I’m just unhappy because this new form of cricket, Twenty20 is spoiling the other two formats. At first, I had mixed views about it. My first reaction, “What, 20 over games? Might be good for domestic cricket.” I found it a bit interesting as the first time I heard of it, I saw Stuart Broad bowling for Leicestershire and boy wasn’t he impressive. It was the first time I saw him so naturally my interest was heightened. It was the summer of 2006.

8 years later, I feel Twenty20 is the worst thing to happen to cricket. Even earlier, I didn’t like the idea of a Twenty20 series, 3 of them being played on a tour. I heard the cricketers too first thought of it as a joke. Why wouldn’t they? Children play 5-10 overs games. I -thought grown-ups were made for sturdier stuff than that. The audience has turned a joke into the most popular form of cricket.

What’s sad is that one-day cricket is losing out the most. There are old fellas and also people like me who prefer both Tests and One-day to Twenty20, but at times I’ve found Twenty20 to be more interesting than one-day and that’s because of the interests of cricketers themselves losing interest in one-day.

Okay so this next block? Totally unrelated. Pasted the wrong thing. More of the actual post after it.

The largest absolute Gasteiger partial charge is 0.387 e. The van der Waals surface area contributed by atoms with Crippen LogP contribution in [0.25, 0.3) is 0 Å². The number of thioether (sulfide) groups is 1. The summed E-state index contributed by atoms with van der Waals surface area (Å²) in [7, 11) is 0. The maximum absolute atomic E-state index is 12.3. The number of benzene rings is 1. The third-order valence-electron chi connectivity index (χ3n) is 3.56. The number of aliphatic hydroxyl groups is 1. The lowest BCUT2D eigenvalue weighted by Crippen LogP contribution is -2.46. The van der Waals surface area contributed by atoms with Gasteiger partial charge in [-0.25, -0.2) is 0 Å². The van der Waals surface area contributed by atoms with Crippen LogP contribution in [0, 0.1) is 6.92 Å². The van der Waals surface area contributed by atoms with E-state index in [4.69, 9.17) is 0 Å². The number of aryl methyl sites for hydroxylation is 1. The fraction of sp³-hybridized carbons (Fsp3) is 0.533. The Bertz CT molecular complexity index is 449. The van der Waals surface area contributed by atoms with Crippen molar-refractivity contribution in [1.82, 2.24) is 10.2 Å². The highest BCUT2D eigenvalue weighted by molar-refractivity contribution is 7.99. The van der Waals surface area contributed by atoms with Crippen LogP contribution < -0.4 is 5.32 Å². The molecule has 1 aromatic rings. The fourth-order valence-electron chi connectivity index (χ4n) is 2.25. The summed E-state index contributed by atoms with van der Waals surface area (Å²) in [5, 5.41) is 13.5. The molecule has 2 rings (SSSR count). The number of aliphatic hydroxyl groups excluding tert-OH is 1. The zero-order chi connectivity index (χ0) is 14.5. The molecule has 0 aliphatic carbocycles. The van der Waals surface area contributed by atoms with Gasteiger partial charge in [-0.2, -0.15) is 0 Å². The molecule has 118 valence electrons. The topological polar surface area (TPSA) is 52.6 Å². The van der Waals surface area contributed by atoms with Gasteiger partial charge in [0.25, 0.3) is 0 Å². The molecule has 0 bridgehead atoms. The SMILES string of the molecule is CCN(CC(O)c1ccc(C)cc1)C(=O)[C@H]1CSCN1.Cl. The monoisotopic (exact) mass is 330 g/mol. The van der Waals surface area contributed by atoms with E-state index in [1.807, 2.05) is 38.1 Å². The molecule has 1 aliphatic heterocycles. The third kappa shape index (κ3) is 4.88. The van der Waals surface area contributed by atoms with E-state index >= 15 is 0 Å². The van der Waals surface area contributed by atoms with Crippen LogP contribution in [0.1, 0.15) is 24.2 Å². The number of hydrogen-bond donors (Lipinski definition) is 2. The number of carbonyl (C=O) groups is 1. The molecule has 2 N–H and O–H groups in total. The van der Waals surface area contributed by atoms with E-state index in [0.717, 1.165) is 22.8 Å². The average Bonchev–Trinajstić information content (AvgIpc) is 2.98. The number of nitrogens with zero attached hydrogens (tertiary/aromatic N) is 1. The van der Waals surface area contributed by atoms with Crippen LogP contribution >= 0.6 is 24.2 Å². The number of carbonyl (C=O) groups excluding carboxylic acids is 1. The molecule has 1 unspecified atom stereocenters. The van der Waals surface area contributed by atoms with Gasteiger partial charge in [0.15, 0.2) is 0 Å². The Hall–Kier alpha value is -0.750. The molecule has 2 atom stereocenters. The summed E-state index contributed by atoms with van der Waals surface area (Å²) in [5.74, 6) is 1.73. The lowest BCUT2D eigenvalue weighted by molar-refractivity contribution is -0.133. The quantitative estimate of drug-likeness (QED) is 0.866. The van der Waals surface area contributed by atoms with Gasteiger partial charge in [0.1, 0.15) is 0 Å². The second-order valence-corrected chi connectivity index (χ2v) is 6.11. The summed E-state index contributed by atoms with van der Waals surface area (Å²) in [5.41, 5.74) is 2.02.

Who would like one-day now? Some prefer the fast paced 20 over action which only requires you to give as much time as you would to a football game and there are others, who have been fans of Test cricket and the legacy that comes with it for many years. This tells us there are two types of people only. Either those who like history and tough tests or those who like to see sixes and are happy to have the time to watch a full cricket game in 3 hours.



Created by Sanya. © England Cricket Blog
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This wallpaper is my first one of Kevin Pietersen. I have often felt he deserved one, along side those of players like Stuart Broad, Alastair Cook and Steven Finn. This is a tribute to him as the ECB have ended his England career.